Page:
The word “love” has been hijacked by our culture. It’s misused all the time. We “love” certain foods and as culture defines it, “love” changes with our emotions. This is why divorce is accepted and rampant. Even with all the talk about it and obsession with it, we don’t know what “love” is.
When Jesus left the earth, it was his “presence” that He expressed to us, not his love. I wonder, “Is presence the full expression of love? Jesus presence on the cross in our place – His presence in our sin.” The people who have the strongest marriages our our world are those who have been “present” with each other the longest. When my own marriage is at it’s best, it’s when we are fully “present” with each other. The closest relationships I have in this world are those people who I have been with the most – That includes both family and friends. Maybe “presence” is more important than love? (Probably not, but considering the way our culture has defined love, maybe this is a better way to think about it?)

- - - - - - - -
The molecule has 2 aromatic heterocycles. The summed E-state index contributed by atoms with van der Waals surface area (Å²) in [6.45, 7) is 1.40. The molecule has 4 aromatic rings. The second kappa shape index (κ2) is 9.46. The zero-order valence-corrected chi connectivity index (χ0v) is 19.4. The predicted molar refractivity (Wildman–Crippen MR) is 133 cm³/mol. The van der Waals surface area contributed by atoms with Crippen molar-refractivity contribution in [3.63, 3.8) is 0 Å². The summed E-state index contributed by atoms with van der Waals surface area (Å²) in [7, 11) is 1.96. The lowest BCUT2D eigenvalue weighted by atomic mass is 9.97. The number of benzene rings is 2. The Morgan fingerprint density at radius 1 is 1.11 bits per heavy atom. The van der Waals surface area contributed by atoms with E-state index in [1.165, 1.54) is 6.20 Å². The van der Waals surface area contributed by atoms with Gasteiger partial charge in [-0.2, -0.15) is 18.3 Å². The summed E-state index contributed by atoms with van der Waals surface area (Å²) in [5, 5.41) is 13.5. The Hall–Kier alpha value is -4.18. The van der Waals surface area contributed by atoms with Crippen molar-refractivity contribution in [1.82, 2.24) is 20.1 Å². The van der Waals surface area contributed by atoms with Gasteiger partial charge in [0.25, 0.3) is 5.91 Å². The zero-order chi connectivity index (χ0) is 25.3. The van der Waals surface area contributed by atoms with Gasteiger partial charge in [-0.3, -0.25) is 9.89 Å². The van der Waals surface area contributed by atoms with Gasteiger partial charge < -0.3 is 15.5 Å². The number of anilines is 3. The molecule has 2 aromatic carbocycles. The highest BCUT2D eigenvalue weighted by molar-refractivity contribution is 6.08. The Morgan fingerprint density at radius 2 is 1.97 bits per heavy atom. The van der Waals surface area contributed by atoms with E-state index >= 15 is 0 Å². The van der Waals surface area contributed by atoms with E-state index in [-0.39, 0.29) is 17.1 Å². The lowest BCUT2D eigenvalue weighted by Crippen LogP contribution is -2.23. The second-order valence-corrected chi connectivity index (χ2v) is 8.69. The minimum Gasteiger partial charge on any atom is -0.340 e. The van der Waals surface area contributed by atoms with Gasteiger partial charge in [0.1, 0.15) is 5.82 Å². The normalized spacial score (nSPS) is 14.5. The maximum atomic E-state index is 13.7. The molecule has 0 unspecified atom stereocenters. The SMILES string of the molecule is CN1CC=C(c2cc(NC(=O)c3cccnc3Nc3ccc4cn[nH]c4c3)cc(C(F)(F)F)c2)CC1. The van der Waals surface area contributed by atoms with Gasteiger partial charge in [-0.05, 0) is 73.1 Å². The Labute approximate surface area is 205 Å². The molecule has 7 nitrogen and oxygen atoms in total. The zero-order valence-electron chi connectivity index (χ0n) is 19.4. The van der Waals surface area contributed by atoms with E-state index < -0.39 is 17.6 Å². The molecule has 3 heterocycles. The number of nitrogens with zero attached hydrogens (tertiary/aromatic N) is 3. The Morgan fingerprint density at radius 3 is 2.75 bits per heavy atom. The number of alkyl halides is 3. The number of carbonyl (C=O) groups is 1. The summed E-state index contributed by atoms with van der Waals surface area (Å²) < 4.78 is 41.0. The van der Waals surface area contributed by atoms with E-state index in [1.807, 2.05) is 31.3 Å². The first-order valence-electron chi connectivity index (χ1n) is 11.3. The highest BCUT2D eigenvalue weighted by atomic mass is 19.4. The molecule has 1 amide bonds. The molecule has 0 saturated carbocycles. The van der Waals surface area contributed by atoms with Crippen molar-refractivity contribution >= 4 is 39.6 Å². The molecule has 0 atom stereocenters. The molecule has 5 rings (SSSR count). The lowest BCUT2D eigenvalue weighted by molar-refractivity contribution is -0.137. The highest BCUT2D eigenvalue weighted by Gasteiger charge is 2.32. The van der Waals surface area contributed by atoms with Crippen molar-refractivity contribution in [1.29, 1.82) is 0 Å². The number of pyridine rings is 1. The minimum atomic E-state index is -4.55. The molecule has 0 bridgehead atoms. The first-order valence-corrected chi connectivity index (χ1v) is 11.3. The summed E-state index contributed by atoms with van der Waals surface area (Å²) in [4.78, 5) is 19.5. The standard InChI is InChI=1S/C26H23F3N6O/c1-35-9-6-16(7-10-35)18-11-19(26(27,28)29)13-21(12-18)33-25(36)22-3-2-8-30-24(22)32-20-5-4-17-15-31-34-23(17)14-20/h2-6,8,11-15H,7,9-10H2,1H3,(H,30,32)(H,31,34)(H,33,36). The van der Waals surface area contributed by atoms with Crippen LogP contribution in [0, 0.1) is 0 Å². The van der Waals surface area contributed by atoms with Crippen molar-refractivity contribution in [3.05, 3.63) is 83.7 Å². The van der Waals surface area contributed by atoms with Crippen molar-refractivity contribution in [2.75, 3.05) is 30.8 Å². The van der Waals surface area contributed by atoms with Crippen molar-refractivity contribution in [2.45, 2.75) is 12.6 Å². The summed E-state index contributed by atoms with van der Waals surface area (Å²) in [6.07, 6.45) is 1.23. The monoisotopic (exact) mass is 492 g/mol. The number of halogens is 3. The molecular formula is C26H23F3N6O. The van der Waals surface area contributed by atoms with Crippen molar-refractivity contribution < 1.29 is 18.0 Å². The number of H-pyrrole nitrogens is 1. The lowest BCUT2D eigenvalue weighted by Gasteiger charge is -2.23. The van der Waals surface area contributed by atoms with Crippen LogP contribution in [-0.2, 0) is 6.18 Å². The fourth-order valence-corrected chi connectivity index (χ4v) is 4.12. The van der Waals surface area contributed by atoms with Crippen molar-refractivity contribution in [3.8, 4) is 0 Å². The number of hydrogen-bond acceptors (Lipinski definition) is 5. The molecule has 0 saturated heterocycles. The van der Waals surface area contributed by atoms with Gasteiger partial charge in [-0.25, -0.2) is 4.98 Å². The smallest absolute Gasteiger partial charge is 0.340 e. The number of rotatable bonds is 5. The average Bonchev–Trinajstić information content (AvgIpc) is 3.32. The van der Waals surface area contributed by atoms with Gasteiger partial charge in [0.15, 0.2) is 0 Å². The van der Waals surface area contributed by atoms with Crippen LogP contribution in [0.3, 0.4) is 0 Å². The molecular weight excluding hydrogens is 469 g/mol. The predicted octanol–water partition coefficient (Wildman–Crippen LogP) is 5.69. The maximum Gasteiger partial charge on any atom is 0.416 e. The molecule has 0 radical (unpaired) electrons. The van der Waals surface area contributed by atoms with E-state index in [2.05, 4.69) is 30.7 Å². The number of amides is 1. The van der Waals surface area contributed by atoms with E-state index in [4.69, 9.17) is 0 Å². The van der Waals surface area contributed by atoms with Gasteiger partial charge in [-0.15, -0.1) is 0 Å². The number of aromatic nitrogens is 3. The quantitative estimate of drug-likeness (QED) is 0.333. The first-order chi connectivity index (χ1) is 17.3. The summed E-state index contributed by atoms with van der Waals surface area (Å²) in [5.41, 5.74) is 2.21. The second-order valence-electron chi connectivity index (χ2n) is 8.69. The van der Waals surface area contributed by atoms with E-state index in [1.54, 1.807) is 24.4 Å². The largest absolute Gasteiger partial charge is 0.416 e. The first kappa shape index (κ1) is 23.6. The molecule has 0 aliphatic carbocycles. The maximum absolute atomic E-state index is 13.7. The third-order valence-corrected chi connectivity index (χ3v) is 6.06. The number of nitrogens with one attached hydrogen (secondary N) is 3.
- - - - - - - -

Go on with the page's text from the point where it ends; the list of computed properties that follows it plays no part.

I wonder what our world would be like if we started valuing “presence?” Would our marriages last longer? Would we put down our cell phones more and be with the ones we’re with?
In times of grief, Jewish people “sit shiva.” They just make themselves present with those who are mourning. They aren’t expected to say anything or do anything – simply “be” with each other. This is an example of valuing “presence.”
In his story “The Places Outside the Maps,” Doug McKelvey speaks of a man who has gone through many struggles and says of him, “It had never been answers he had sought in his sufferings, but presence, and that presence was here and was itself the thing that had always stood – from the foundations of the world and even before and even after – in the place that answers could not. Before the questions had been asked, the presence had already been given.”
I’m really just asking questions today. This idea was thought provoking for me.
What do you guys think?